Sheriff Bypasses City Wishes, Appoints Becerra As Permanent Malibu Captain

Written by on June 3, 2020

Sheriff Alex Villanueva has snubbed the wishes of Malibu’s city manager and mayor, and appointed the man who finished last out of 10 candidates a year ago to be the new captain of the Malibu-Lost Hills Sheriff’s Station.
Lt. Chuck Becerra was the last-ranked choice of Malibu and four city governments along the 101 Freeway, which together hire the sheriff’s office as a joint municipal police force.
Despite a promise from Villanueva to the five cities last February, to consult with them before picking a permanent top cop for the region, Villanueva installed Becerra in the job Tuesday.
Frustration from elected city officials in Malibu, as well as Agoura Hills, Calabasas, Hidden Hills and Westlake Village, spilled over into public acrimony last February. Meeting under the banner of the Las Virgenes Council of Governments, the city leaders said they were angry that Villanueva was repeatedly hiring, demoting and changing supervisors at the local station.
At least five station commanders or high-ranking officers have been sacked at Malibu-Lost Hills since Villanueva took command of the sheriff’s office.
In late February, Malibu Mayor Karen Farrer said the five cities met with Villanueva, for the first time, that week.


“We basically uniformly expressed our concerns over the numerous personnel changes and the abruptness of them and the appointments of new people at the station without input from the COG, which is a big change of how it’s been handled from the past.”

Malibu mayor Karen Farrer made those comments ion late February, when the five cities broached the topic of using their combined $25 million per year paid to the sheriff’s office to find another agency to handle police services in the five municipalities – or maybe create one.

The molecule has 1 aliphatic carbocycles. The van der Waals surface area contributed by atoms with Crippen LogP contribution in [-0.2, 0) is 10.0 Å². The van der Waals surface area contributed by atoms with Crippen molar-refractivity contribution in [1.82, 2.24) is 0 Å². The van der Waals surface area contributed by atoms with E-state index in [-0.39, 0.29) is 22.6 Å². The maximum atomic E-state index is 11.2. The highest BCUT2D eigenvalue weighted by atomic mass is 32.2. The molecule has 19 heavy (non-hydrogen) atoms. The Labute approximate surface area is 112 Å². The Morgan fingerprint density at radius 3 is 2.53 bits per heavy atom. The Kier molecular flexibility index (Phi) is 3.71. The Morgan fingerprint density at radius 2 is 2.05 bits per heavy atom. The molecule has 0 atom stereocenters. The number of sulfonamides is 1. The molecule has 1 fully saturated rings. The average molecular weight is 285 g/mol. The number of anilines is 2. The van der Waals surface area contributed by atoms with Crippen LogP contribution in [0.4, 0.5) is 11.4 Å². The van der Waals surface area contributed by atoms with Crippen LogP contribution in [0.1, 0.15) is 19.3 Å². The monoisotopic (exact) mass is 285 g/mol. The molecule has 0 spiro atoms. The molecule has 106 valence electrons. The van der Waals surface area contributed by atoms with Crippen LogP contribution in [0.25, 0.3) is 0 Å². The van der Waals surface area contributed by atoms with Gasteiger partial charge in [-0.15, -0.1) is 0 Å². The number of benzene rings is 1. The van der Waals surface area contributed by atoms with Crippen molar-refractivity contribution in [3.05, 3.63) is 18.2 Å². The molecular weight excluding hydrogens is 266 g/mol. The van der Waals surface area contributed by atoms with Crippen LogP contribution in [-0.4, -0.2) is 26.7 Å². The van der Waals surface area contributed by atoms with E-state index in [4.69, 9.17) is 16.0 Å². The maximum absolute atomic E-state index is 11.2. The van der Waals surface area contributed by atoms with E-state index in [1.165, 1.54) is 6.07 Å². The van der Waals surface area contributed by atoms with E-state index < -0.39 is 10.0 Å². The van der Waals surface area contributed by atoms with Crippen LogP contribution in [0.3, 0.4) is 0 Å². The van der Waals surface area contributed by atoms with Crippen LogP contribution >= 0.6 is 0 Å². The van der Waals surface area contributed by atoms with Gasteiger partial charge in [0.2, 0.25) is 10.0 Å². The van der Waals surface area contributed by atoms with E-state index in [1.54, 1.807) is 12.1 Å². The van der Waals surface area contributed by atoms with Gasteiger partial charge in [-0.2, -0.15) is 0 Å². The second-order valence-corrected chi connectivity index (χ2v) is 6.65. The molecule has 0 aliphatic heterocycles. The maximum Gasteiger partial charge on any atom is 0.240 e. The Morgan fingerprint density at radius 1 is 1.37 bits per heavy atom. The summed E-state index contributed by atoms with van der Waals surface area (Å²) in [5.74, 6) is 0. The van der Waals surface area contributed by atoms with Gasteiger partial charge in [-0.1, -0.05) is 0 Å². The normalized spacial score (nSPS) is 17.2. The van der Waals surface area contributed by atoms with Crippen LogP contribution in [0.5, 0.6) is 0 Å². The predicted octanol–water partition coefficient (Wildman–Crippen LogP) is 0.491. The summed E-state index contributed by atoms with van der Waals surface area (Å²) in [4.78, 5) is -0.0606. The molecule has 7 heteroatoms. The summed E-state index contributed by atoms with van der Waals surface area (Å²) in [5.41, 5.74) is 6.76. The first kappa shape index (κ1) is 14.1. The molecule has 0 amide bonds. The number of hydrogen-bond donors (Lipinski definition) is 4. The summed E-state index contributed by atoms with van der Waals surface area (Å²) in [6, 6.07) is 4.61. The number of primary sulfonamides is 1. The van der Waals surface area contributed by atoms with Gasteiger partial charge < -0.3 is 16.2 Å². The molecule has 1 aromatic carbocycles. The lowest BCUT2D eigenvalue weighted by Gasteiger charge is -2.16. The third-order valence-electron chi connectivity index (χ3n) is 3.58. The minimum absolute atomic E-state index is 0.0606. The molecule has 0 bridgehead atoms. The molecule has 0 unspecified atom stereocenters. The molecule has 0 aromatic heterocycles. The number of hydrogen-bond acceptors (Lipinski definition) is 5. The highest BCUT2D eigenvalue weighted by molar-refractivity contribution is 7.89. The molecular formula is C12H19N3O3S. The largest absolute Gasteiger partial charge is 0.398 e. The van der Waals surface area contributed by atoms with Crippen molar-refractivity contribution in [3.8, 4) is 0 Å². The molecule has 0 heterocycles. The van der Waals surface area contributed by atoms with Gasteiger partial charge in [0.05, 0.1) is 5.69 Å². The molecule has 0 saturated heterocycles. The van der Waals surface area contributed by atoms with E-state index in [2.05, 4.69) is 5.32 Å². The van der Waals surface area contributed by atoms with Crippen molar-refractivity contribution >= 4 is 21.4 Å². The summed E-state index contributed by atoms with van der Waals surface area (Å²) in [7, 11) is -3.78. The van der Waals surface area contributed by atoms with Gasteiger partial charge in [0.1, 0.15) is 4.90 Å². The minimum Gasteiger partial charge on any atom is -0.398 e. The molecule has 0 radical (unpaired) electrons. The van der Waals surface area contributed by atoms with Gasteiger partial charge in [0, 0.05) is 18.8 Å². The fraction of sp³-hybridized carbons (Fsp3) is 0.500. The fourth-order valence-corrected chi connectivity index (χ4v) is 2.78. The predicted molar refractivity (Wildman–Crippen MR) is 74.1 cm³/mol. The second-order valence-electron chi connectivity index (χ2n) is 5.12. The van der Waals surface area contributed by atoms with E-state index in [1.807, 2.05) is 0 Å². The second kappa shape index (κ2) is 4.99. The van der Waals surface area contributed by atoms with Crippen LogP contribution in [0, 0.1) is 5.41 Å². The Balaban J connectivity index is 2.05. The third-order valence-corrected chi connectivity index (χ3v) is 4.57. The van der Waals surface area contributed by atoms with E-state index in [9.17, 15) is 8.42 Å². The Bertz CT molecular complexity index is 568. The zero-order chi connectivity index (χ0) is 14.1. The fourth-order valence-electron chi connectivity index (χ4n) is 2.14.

News of the Becerra promotion was first reported by Cece Woods, a close political advisor to the sheriff and a Malibu political activist.
Woods last year was one of the organizers behind a campaign to recall several city council members, which fizzled for lack of signatures or any significant public support earlier this year.
Woods posted about the appointment Tuesday, the day before anyone at Malibu City Hall was notified. And no formal announcement was made by the sheriff’s office until a day and a half after Woods was given the inside scoop.
The cities have a contract with the sheriff to provide law enforcement services, for which Malibu pays more than $8 million, nearly one third of the city’s discretionary budget.
The contract is secret, but reportedly requires the sheriff to have the cities’ managers or elected officials interview candidates for the captaincy at Malibu-Lost Hills. Each city also gets a voice on whom is the lieutenant appointed to be the liaison to the particular city.
The Malibu-Lost Hills Sheriff’s Station has been in management turmoil since Villanueva took office, with a steady stream of promotions, demotions and transfers. Many senior or mid-level deputies familiar to Malibu residents have left.
Becerra made news Tuesday by posting an aggressively-toned communique to the cities, promising to bring in the National Guard is community safety is threatened.
Becerra Tuesday said he “respected” the peaceful protests, but did not offer support of the rights of people to protest police actions.
The sheriff is embroiled in a battle with the Los Angeles County Board of Supervisors, over the Civilian Oversight Board that was created to rein in abuses in the sheriff’s office. Villanueva may have made the Malibu-area appointment to challenge the supervisors’ freeze on hiring and promotions within what he has said is “his” department.
And today, the sheriff stepped on a decision by the Board of Supervisors to have a countrywide curfew start at 9 p.m. Despite being echoed by the City of Malibu, the curfew willl start at 10 p.m., said the sheriff.
Becerra was not available for comment Wednesday.
City officials would not speak for the record, they indicated now was not the time to object to the sheriff’s move – given the state of the United States in general and the Los Angeles region in particular

[There are no radio stations in the database]